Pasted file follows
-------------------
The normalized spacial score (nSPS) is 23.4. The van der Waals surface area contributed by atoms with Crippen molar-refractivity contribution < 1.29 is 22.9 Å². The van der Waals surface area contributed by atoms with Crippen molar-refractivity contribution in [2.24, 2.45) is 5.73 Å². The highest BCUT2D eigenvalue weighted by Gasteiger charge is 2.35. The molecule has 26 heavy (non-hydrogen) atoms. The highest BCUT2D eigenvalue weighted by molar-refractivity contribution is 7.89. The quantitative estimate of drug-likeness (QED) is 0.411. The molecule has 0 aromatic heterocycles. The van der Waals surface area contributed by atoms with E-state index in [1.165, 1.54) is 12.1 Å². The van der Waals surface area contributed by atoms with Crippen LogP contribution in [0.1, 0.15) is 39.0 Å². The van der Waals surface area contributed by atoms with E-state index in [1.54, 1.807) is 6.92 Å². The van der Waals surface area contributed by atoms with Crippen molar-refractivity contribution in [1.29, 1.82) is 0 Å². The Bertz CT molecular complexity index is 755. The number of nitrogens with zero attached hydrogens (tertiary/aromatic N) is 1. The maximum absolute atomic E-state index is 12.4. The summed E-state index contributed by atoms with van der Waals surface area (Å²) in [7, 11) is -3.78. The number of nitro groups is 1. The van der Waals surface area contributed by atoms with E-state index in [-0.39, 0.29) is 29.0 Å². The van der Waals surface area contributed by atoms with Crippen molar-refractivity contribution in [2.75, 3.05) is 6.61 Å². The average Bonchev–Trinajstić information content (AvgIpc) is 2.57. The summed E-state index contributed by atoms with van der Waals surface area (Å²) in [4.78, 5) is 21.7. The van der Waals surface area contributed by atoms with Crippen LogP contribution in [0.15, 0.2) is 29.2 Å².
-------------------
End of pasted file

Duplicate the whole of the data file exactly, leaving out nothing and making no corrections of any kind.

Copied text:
The normalized spacial score (nSPS) is 23.4. The van der Waals surface area contributed by atoms with Crippen molar-refractivity contribution < 1.29 is 22.9 Å². The van der Waals surface area contributed by atoms with Crippen molar-refractivity contribution in [2.24, 2.45) is 5.73 Å². The highest BCUT2D eigenvalue weighted by Gasteiger charge is 2.35. The molecule has 26 heavy (non-hydrogen) atoms. The highest BCUT2D eigenvalue weighted by molar-refractivity contribution is 7.89. The quantitative estimate of drug-likeness (QED) is 0.411. The molecule has 0 aromatic heterocycles. The van der Waals surface area contributed by atoms with E-state index in [1.165, 1.54) is 12.1 Å². The van der Waals surface area contributed by atoms with Crippen LogP contribution in [0.1, 0.15) is 39.0 Å². The van der Waals surface area contributed by atoms with E-state index in [1.54, 1.807) is 6.92 Å². The van der Waals surface area contributed by atoms with Crippen molar-refractivity contribution in [1.29, 1.82) is 0 Å². The Bertz CT molecular complexity index is 755. The number of nitrogens with zero attached hydrogens (tertiary/aromatic N) is 1. The maximum absolute atomic E-state index is 12.4. The summed E-state index contributed by atoms with van der Waals surface area (Å²) in [7, 11) is -3.78. The number of nitro groups is 1. The van der Waals surface area contributed by atoms with E-state index in [-0.39, 0.29) is 29.0 Å². The van der Waals surface area contributed by atoms with Crippen molar-refractivity contribution in [2.75, 3.05) is 6.61 Å². The average Bonchev–Trinajstić information content (AvgIpc) is 2.57. The summed E-state index contributed by atoms with van der Waals surface area (Å²) in [4.78, 5) is 21.7. The van der Waals surface area contributed by atoms with Crippen LogP contribution in [0.15, 0.2) is 29.2 Å².